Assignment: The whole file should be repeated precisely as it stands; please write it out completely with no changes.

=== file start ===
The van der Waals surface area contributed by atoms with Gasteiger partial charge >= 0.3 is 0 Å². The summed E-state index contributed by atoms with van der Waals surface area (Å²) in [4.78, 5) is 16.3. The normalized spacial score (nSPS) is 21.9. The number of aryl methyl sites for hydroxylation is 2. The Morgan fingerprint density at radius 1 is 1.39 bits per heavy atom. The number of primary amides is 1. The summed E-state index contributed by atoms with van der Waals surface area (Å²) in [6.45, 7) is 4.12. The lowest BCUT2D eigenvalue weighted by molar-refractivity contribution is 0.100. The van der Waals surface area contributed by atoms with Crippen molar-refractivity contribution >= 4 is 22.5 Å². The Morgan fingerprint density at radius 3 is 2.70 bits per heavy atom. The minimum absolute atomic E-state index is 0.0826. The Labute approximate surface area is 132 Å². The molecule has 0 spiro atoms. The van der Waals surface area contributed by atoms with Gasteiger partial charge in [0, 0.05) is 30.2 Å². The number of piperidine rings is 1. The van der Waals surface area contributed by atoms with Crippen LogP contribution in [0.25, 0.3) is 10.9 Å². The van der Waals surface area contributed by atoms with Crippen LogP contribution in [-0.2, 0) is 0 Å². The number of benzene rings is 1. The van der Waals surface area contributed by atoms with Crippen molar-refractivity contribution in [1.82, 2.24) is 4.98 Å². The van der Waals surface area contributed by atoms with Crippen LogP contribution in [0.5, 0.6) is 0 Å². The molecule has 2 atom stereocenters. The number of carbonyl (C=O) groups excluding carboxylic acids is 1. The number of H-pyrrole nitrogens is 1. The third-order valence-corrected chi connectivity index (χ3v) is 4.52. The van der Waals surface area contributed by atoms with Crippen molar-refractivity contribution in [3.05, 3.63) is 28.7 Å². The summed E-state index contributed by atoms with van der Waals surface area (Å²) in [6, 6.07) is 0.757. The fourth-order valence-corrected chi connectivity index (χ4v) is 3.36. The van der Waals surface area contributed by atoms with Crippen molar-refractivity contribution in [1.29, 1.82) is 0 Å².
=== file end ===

The van der Waals surface area contributed by atoms with Gasteiger partial charge >= 0.3 is 0 Å². The summed E-state index contributed by atoms with van der Waals surface area (Å²) in [4.78, 5) is 16.3. The normalized spacial score (nSPS) is 21.9. The number of aryl methyl sites for hydroxylation is 2. The Morgan fingerprint density at radius 1 is 1.39 bits per heavy atom. The number of primary amides is 1. The summed E-state index contributed by atoms with van der Waals surface area (Å²) in [6.45, 7) is 4.12. The lowest BCUT2D eigenvalue weighted by molar-refractivity contribution is 0.100. The van der Waals surface area contributed by atoms with Crippen molar-refractivity contribution >= 4 is 22.5 Å². The Morgan fingerprint density at radius 3 is 2.70 bits per heavy atom. The minimum absolute atomic E-state index is 0.0826. The Labute approximate surface area is 132 Å². The molecule has 0 spiro atoms. The van der Waals surface area contributed by atoms with Gasteiger partial charge in [0, 0.05) is 30.2 Å². The number of piperidine rings is 1. The van der Waals surface area contributed by atoms with Crippen LogP contribution in [0.25, 0.3) is 10.9 Å². The van der Waals surface area contributed by atoms with Crippen LogP contribution in [-0.2, 0) is 0 Å². The number of benzene rings is 1. The van der Waals surface area contributed by atoms with Crippen molar-refractivity contribution in [1.82, 2.24) is 4.98 Å². The van der Waals surface area contributed by atoms with Crippen LogP contribution in [0.5, 0.6) is 0 Å². The molecule has 2 atom stereocenters. The number of carbonyl (C=O) groups excluding carboxylic acids is 1. The number of H-pyrrole nitrogens is 1. The third-order valence-corrected chi connectivity index (χ3v) is 4.52. The van der Waals surface area contributed by atoms with Crippen molar-refractivity contribution in [3.05, 3.63) is 28.7 Å². The summed E-state index contributed by atoms with van der Waals surface area (Å²) in [6, 6.07) is 0.757. The fourth-order valence-corrected chi connectivity index (χ4v) is 3.36. The van der Waals surface area contributed by atoms with Crippen molar-refractivity contribution in [1.29, 1.82) is 0 Å².